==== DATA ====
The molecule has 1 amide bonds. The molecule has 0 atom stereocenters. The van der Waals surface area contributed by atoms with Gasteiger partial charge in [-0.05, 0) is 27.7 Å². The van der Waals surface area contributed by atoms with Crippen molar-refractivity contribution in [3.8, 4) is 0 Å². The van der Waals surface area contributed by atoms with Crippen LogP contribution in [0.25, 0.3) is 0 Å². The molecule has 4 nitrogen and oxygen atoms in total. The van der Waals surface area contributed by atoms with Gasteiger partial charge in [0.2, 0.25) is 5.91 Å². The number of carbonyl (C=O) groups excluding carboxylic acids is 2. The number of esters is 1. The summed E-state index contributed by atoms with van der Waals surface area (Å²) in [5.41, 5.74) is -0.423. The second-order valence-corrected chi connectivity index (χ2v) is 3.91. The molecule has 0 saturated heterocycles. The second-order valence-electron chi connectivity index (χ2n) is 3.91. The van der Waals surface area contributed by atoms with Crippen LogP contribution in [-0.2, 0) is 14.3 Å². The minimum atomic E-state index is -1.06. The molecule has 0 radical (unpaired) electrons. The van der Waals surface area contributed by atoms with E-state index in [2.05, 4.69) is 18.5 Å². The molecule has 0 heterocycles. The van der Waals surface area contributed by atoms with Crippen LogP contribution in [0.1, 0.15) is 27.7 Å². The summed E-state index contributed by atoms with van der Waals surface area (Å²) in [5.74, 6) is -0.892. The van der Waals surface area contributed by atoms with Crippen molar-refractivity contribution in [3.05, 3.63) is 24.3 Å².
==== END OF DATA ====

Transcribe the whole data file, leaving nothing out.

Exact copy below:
The molecule has 1 amide bonds. The molecule has 0 atom stereocenters. The van der Waals surface area contributed by atoms with Gasteiger partial charge in [-0.05, 0) is 27.7 Å². The van der Waals surface area contributed by atoms with Crippen molar-refractivity contribution in [3.8, 4) is 0 Å². The van der Waals surface area contributed by atoms with Crippen LogP contribution in [0.25, 0.3) is 0 Å². The molecule has 4 nitrogen and oxygen atoms in total. The van der Waals surface area contributed by atoms with Gasteiger partial charge in [0.2, 0.25) is 5.91 Å². The number of carbonyl (C=O) groups excluding carboxylic acids is 2. The number of esters is 1. The summed E-state index contributed by atoms with van der Waals surface area (Å²) in [5.41, 5.74) is -0.423. The second-order valence-corrected chi connectivity index (χ2v) is 3.91. The molecule has 0 saturated heterocycles. The second-order valence-electron chi connectivity index (χ2n) is 3.91. The van der Waals surface area contributed by atoms with Crippen LogP contribution in [-0.2, 0) is 14.3 Å². The minimum atomic E-state index is -1.06. The molecule has 0 radical (unpaired) electrons. The van der Waals surface area contributed by atoms with E-state index in [2.05, 4.69) is 18.5 Å². The molecule has 0 heterocycles. The van der Waals surface area contributed by atoms with Crippen LogP contribution in [0.1, 0.15) is 27.7 Å². The summed E-state index contributed by atoms with van der Waals surface area (Å²) in [5.74, 6) is -0.892. The van der Waals surface area contributed by atoms with Crippen molar-refractivity contribution in [3.05, 3.63) is 24.3 Å².